Sermon on the second Sunday of Lent
9 March 2022
by a Dominican friar
“After six days, Jesus taketh unto Peter and James and John his brother, and bringeth them up into a high mountain apart.”
What was the purpose of the Transfiguration? St Leo the Great, the pope of the fifth century who defended the doctrine of the Incarnation perhaps more vigorously than any other pope or bishop before or since, tells us that it was to take from the hearts of the apostles the scandal of the Cross. What does this mean? When the apostles saw Our Lord silent and apparently helpless before His enemies, they would be tempted to lose faith in Him, even though He had foretold everything that would happen. He wished therefore to fortify the three principal apostles in advance, by giving them this sight of His glory. Much later, St John, one of the three, would refer to this event in the prologue to his gospel, which is read at the end of Mass. “We saw his glory, the glory as it were of the only-begotten of the Father.” On the Mount of the Transfiguration, Jesus allowed the glory of His divinity to shine through His human soul, and so into His body, and even onto His garments themselves.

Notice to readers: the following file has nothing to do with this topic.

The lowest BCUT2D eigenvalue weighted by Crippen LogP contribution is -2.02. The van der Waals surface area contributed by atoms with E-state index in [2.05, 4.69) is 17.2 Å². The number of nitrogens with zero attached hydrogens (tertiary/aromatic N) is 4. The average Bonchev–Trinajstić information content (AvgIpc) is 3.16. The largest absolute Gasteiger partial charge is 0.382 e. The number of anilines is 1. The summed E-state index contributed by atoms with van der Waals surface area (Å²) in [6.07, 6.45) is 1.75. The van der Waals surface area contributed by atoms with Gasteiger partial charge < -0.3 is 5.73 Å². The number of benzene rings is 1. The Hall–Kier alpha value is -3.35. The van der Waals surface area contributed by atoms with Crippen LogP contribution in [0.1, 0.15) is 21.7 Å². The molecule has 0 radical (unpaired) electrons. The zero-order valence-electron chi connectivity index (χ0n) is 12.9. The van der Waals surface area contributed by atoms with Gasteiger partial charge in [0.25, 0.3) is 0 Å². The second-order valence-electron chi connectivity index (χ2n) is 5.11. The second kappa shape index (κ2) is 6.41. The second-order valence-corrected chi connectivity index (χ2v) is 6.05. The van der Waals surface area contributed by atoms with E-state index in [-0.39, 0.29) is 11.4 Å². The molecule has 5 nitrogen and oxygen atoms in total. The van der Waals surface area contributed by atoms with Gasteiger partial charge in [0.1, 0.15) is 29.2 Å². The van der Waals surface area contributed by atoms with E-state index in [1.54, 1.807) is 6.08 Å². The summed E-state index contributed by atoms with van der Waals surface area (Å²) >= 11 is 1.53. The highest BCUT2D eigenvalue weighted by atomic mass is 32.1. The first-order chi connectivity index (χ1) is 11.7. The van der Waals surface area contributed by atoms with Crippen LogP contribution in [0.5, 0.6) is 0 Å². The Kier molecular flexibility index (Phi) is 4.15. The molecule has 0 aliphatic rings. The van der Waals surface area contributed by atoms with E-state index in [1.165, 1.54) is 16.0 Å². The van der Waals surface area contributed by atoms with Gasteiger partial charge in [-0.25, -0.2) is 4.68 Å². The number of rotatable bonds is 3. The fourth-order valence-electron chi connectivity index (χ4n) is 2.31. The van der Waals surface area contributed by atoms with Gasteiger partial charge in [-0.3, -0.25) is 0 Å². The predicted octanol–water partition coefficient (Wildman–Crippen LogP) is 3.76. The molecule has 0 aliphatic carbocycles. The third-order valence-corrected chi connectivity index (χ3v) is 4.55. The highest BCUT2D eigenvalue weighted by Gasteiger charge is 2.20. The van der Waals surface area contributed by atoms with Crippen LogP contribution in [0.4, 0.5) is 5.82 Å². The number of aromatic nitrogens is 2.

He did not take all the apostles with Him. An event so sacred deserved to be set apart. He took Peter, because Peter would later take Our Lord’s place in the midst of the apostles; James, who was to be the first martyr of the twelve; and John, the virgin apostle who would outlive all the others, speaking for some seventy years of what he had seen on the mountain. To these three were joined Moses and Elias. Why them, among so many great saints of the Old Testament? Perhaps because they had been so zealous for the honour of the God of Israel: Moses, who broke the two tablets of the Law at the foot of Mount Sinai, when he saw the Israelites dancing around the golden calf, and Elias who was able to say to God Himself, “With zeal I have been zealous for the Lord God of hosts.” Their appearance on Mount Thabor at the Transfiguration was both a reward for their zeal and a vindication of Christ, against those Jews who said that He was detracting from the honour due to God. They came, these two saints, from hidden places, known to God alone: for of Moses, the Old Testament tells us that no man knew where his body had been buried, while Elias was taken up from the earth still living, in a chariot of fire. They also seem to represent the past and the future: for Moses had led the Hebrews out of Egypt when they first became a people, fifteen centuries before; and Elias “shall come and restore all things” before the end.